Koper – Although Serbia and Hungary are not large or leading countries in Europe, elections in these two countries are not entirely unimportant for Slovenia, the newspaper Primorske Novice says in its commentary Let’s Watch Belgrade, Let’s Watch Budapest a day before general elections in the two countries.
“History teaches us that crises often start exactly in such countries,” it says, adding that the 1914 Sarajevo assassination triggered WWI, and events in Croatia’s Knin in 1989 led to the Balkan wars.
The current Serbian authorities, and very likely also the coming authorities, strongly support Milorad Dodik’s efforts for more autonomy of the Republic of Srpska, “and it is clear what a new attempt to create Greater Serbia means”.
Serbia is also interesting to watch because despite its wish to join the EU, it is welcoming Chines and Arabs as investors, something the EU is trying to avoid.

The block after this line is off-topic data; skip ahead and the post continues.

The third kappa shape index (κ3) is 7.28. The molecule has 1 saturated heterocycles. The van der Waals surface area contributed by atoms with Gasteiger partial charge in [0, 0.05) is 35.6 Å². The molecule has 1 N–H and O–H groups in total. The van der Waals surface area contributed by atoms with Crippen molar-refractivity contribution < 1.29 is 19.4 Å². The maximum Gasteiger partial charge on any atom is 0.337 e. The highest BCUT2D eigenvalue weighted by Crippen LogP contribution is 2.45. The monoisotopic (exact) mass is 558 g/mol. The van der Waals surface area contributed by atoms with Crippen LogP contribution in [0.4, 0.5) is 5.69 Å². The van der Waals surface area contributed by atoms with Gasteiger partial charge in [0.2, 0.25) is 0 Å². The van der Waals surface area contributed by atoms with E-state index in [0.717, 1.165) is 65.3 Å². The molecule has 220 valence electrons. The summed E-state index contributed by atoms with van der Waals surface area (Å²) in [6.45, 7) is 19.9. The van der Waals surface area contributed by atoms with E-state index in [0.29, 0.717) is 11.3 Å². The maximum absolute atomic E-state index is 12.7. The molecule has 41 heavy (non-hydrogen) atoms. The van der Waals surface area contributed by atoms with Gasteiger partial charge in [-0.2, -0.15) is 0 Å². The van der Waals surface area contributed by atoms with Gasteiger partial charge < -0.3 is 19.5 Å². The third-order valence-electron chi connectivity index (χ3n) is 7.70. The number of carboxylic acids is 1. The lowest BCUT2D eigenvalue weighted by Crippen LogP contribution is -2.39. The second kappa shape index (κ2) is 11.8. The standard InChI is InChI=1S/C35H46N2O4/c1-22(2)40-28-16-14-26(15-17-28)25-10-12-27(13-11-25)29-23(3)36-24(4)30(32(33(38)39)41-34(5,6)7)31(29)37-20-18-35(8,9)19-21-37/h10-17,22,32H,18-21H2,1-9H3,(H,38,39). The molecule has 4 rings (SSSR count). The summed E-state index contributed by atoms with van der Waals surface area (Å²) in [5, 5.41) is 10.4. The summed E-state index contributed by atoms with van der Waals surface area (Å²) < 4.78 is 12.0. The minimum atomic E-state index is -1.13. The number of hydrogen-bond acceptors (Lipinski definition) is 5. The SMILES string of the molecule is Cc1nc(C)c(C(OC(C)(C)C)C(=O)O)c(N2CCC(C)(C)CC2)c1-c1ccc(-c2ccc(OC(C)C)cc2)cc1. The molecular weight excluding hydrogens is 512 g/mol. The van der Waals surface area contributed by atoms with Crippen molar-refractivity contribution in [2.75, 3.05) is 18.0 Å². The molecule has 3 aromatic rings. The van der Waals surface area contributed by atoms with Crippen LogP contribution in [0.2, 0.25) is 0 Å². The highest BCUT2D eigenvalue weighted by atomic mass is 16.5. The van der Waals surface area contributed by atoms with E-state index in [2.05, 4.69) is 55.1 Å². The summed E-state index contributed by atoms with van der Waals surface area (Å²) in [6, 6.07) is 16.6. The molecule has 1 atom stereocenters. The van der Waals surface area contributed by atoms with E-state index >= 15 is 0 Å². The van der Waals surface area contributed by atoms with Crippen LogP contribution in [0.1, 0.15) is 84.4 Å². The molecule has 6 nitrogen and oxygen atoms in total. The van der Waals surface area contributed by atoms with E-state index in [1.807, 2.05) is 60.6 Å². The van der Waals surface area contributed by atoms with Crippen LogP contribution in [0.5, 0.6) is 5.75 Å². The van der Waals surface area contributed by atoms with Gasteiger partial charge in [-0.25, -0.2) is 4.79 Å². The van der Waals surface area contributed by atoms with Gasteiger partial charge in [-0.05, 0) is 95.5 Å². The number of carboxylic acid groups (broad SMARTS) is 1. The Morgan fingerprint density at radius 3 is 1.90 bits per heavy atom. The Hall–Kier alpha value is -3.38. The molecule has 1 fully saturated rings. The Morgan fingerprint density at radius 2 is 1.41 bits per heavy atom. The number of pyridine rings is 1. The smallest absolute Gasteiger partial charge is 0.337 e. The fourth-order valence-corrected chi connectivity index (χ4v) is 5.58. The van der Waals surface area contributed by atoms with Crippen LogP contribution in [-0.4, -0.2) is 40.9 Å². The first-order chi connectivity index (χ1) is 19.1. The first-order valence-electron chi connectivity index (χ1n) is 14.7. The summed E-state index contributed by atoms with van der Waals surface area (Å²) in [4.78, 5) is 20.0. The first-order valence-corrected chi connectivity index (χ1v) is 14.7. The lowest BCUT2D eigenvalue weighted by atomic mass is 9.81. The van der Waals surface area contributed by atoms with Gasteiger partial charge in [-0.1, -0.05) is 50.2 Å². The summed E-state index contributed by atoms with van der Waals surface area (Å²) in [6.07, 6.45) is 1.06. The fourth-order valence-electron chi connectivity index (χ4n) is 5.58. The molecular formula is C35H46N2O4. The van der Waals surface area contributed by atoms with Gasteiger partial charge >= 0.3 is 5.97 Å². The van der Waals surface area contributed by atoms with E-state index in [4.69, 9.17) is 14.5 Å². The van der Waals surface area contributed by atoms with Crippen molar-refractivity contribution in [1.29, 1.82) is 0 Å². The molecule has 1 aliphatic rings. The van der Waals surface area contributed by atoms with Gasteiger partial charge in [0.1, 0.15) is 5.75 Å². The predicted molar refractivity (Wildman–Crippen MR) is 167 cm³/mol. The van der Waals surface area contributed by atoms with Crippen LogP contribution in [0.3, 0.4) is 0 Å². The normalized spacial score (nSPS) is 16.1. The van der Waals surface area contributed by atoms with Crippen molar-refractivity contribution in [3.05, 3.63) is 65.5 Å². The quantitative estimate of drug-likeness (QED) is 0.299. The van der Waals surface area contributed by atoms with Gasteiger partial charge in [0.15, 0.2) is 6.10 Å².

President Aleksandar Vučić’s Serbia in a way plays a similar game that Tito’s Yugoslavia used to play – with both sides and primarily pursuing its own interests.
Hungary, on the other, is a medium-sized country with a strong legacy of socialism and an even stronger legacy as a former imperial power which has effectively exported its model of democracy.
The country combines backward-looking views of society, post-factual politics, and extreme populism that we witnessed under US President Donald Trump.
In terms of form, not a lot could be reproached to such democracy, with elections held in due time, candidates free to stand and the election outcome respected.
“However, it is also true that the election result is taken care of long before the polling stations open – through silencing critical voices, subjugating oversight mechanisms, distributing wealth to the right businessmen, controlling the media and putting the right people at key positions. And then there is less chance for surprises a day after the election.”